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Tip: This annual festival on Oahu was first held in 1946 to celebrate the Hawaiian culture.
Hiking Makapu’u Lighthouse Trail
By Rasa Fournier
Even though I’d been in Hawaii 20 years or so, it was my Russian friends, new to Paradise, who dragged me to hike the Makapu’u Lighthouse trail. They were intent on exploring every part of the Island of Oahu, while I only sought out the paths less traveled. As it’s one of the most popular POIs on the Island, I had been avoiding the Lighthouse. I didn’t want to struggle with parking and walking room on a path populated with families, strollers, pooches and camera-clad sightseers. How utterly unadventurous and absurdly naïve of me.
That virgin undertaking at the southeastern-most point of Oahu, and I’m hooked, line, sinker and all! I revel in the crowds and excitement on the trail, and parking is easy with recent improvements by the state. Here’s why this trail holds such a draw. It’s not the Lighthouse, because you only see the picturesque structure crowned in red and the white fence leading up to it from a distance. The hike actually wends it way to the top of a hill, bypassing and rising above the off-limits path to the Lighthouse itself. What’s attractive about the hike is: One, it’s a short ascent, just under a mile. Two, the view at the top is breathtaking, of the scenic shoreline of Makapu’u beach stretching toward the North Shore, of southeastern Oahu including the inside of Koko Crater with its distinctly eroded lip, and of off shore islands, crystal tide pools and waves breaking dramatically against the base of the cliff far below. Three, there’s great fluke-slapping, geyser-spouting, wondrously breeching aquatic giants in them thar waters below. Yes, whales!
The stunning Ka Iwi shoreline is now my most frequent morning outing. The wide, paved path is lined with cactuses and windblown brush. As you round the bend for the final stretch to the top of the hill, look up to the left and see a number of WWII pillboxes peaking out of the landscape. Toward the summit, marked by two lookout points, a plaque is dedicated to nine naval aviators who crashed into the hillside in 1942. Meanwhile, the entire stretch offers gorgeous, show-stopping views of the coast and the dreamy, deep blue sea stretching to the horizon.
On this particular day, I’m scouting for humpback whales, which can be spotted in the waters December through May. It’s not a good sign when I’ve reached the top with nary even a spout sighting. The hoard at the lookout, well-equipped with binoculars and telescopic lenses are taking their last disappointed glances when someone screams and points, and we all collectively gasp.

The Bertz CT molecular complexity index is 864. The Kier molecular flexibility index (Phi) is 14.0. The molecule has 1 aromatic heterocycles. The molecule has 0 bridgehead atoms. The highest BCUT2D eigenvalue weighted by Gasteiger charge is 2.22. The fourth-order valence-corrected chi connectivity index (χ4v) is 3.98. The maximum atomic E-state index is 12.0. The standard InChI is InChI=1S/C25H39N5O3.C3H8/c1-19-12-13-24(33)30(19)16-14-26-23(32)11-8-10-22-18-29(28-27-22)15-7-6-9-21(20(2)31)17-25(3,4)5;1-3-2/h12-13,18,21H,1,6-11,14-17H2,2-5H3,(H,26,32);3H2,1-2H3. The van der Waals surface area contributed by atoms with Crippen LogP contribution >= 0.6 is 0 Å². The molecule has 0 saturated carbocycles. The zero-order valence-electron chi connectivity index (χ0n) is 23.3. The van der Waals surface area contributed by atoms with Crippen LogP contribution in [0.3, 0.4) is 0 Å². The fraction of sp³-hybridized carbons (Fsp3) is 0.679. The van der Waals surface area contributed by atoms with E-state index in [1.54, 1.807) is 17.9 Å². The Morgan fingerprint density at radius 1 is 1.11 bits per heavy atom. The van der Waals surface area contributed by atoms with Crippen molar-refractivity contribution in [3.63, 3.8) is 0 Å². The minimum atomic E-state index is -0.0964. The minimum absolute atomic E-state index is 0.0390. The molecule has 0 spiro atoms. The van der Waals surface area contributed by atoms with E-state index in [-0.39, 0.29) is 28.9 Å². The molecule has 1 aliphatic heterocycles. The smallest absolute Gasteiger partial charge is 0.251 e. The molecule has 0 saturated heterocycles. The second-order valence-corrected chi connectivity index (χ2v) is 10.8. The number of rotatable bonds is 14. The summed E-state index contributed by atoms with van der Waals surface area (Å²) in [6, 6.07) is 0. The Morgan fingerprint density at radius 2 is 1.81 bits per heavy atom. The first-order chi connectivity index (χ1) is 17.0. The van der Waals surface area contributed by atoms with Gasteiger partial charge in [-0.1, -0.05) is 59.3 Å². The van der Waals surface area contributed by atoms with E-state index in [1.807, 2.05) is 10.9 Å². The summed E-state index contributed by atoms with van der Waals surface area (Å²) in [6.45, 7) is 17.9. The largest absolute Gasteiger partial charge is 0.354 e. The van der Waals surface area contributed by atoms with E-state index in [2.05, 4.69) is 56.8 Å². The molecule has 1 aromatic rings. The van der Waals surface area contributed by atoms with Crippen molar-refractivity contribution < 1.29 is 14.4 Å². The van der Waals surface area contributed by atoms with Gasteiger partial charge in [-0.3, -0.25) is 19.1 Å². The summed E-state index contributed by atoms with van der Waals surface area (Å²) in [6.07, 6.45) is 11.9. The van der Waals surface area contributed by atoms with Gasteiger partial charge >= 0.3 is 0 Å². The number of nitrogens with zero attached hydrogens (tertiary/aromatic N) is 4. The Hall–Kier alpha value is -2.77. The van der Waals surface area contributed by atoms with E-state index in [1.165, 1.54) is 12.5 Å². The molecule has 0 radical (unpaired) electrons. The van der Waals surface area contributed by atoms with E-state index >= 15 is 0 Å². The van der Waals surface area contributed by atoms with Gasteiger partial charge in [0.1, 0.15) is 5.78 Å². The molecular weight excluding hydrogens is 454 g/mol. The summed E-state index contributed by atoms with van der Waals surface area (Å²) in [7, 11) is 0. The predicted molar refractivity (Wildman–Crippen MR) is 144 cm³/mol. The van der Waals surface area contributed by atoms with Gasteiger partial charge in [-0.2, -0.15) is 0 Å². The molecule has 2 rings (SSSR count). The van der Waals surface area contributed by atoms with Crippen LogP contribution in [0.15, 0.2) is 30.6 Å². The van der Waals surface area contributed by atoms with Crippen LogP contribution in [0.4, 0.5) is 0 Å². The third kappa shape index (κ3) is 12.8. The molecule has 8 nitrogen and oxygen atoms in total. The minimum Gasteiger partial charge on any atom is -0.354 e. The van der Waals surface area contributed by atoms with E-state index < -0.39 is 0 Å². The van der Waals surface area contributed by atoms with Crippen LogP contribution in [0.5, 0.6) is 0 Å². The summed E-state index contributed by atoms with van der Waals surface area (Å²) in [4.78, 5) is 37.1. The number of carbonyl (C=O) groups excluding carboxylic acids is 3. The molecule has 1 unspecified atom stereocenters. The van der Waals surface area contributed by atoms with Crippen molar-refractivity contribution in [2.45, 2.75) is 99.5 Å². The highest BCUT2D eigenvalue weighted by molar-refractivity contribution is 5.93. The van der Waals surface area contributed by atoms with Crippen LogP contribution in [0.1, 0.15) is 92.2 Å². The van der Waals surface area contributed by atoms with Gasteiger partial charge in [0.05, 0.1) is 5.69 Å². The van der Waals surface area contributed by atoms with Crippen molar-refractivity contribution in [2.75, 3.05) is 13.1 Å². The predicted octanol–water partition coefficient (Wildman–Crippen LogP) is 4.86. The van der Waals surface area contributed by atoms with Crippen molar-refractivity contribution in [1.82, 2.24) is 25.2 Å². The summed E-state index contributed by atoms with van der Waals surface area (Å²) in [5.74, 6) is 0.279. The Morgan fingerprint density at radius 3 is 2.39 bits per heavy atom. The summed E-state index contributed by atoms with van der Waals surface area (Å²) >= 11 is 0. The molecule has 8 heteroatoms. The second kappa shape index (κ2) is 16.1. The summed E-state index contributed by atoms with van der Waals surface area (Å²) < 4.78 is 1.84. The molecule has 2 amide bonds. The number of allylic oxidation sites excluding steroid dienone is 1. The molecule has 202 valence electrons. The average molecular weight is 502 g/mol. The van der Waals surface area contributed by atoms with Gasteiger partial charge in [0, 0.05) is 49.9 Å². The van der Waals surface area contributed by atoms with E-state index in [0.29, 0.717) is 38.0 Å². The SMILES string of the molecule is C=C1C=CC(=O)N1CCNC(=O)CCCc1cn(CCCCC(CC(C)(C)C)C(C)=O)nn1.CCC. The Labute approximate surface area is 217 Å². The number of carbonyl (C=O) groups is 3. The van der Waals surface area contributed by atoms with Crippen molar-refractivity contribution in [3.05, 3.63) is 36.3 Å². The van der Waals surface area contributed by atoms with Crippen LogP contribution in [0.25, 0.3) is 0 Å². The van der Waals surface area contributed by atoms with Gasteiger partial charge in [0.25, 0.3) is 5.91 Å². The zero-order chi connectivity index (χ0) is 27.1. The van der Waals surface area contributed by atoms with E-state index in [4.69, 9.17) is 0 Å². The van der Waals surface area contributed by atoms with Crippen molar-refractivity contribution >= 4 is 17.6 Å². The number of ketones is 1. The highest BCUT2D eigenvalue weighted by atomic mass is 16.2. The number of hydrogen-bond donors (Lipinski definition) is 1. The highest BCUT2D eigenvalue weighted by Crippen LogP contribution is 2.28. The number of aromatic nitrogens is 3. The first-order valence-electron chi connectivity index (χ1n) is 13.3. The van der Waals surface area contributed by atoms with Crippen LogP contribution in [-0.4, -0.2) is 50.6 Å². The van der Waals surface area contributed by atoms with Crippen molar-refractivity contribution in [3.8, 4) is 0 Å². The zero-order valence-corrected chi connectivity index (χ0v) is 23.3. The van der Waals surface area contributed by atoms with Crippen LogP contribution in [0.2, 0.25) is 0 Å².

As if on cue, one of our sought after mammoth sea mammals has gracefully risen, its entire body rocketing upward and landing in a grand and glorious slow motion body slap in the deep cliffside waters just below us. But our second collective gasp is even more pronounced. From the shadows of the larger figure, a much smaller black silhouette has just risen and is mimicking the movements of the larger one. It’s a mama and her calf, and the lot of us stand magically glued to the pair for perhaps an hour as they play, with the mommy seemingly teaching her baby all the the right moves. Mom slaps her tail and baby follows. Then comes a large pectoral fin slap, with a reverberating echo that reaches our ears, followed by the softer echo of a tinier pec slap. There’s head slaps and full breaching arches. It’s a firework-packed show, with more twirls and frolicking and splashing than I’ve ever been treated to up on my front row perch. Hana hou mama and little one, hana hou!
TRAIL: Makapu’u Lighthouse Trail
LENGTH: 1.5 miles round trip
HOW TO GET THERE: From Waikiki, take Kalakaua Avenue to Diamond Head Road. Follow the signs for H1 freeway going east. H1 quickly turns into Kalanianaole Highway. Go past Hawaii Kai, Hanauma Bay, Sandy Beach and Hawaii Kai Golf Course. About a mile past the golf course, turn right onto Makapuu Lighthouse Road, entering an open gate marked by a sign that reads “Ka Iwi Scenic Shoreline.”
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